Tanka Bar maker expects big growth with Whole FoodsA South Dakota company created to provide a healthy snack for American Indians expects its sales to grow by a third this year after seeing its product picked up by national grocery chain Whole Foods Markets.
By: KRISTI EATON, The Associated Press
A South Dakota company created to provide a healthy snack for American Indians expects its sales to grow by a third this year after seeing its product picked up by national grocery chain Whole Foods Markets.
The development also could lead to more hiring at Native American Natural Foods in Kyle, adding valuable jobs on the Pine Ridge Reservation, which encompasses some of the poorest counties in the United States.
Native American Natural Foods produces Tanka Bars, which are made with bison meat and cranberries. The high-protein, 70-calorie snack bars are based on the traditional Lakota food called wasna.
The company sold 1 million units of Tanka products, which include bars and packages of smaller bites, last year and expects that to increase by a third this year with sales at Whole Foods, co-owner Mark Tilsen said. The products are sold at 3,500 stores nationwide and online, including 67 Whole Foods stores in the Northeast and South.
Whole Foods began selling the bars late last year, and its stores in other regions are expected to add them before the end of this year, Tilsen said.
"It's wonderful when you see a company — start it from scratch — see it grow from consumer direct and then distribution and then products go out to retailers. And then we see it get to chains," co-owner Karlene Hunter said. "Whole Foods was just sort of icing on the cake and exemplifies all the work the company has been doing and fruits of the labor."
With the increased sales, the company hopes to hire four or five more full-time employees by the end of the year, Tilsen said. Native American Natural Foods started with four employees in 2005 and has grown to 16 full-time and several part-time workers.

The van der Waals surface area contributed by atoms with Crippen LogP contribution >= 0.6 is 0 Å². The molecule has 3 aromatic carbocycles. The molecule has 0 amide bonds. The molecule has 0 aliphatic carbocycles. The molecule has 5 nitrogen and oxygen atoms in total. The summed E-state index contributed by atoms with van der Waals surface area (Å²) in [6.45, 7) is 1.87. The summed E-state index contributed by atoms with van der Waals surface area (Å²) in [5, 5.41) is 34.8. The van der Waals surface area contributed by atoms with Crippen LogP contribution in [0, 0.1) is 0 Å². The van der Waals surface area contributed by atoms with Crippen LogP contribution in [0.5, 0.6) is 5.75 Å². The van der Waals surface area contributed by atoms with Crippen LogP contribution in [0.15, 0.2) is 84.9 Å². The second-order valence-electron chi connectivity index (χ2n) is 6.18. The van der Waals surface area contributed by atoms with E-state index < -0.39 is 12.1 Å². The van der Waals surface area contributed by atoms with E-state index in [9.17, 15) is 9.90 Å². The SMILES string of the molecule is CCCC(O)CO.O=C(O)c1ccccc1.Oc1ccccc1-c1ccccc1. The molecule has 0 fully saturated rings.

Theo Weening, global meat coordinator at Whole Foods, said the company became interested three or four years ago in offering Tanka Bars as part of its growing selection of buffalo products.
Weening said he likes the story behind the bar and the positive effect the company is having on the Pine Ridge community.
"I'd like to expand on it," he said.
Unlike the term organic, which is federally regulated, there's no official definition of natural food. However, Whole Foods has its own standards, and it took about two years for Native American Natural Foods to meet all the requirements, including having its plant certified, Tilsen said.
The payoff comes with access to a much broader market.
"Native American communities only represent 2 percent of the country," Tilsen said. "As we try to become a national natural brand, Whole Foods is the leader."
Michael Watson is the type of customer Native American Natural Foods hopes to attract with sales at Whole Foods.
He's not Native American, and he's never been to an American Indian reservation. Yet the 20-year-old University of Florida junior became hooked on Tanka Bars after his aunt gave him a box for Christmas. Since then, many of his fraternity brothers have become fans too and ordered their own supply online.
"It feels like a much more natural type of food," Watson said. "But what I like most is (that) it's a very American product."
His aunt, Ellen Harvey, 56, of Freehold, N.J., said she bought two boxes of bars to distribute as gifts to her family after learning about them from story about the Pine Ridge Reservation on ABC's "20/20."
"They're producing a quality product based on their heritage and putting people to work for everyone's benefit. I know buffalo is a good lean meat with a lot of nutrition in it," Harvey said. "I wanted to do my bit to help."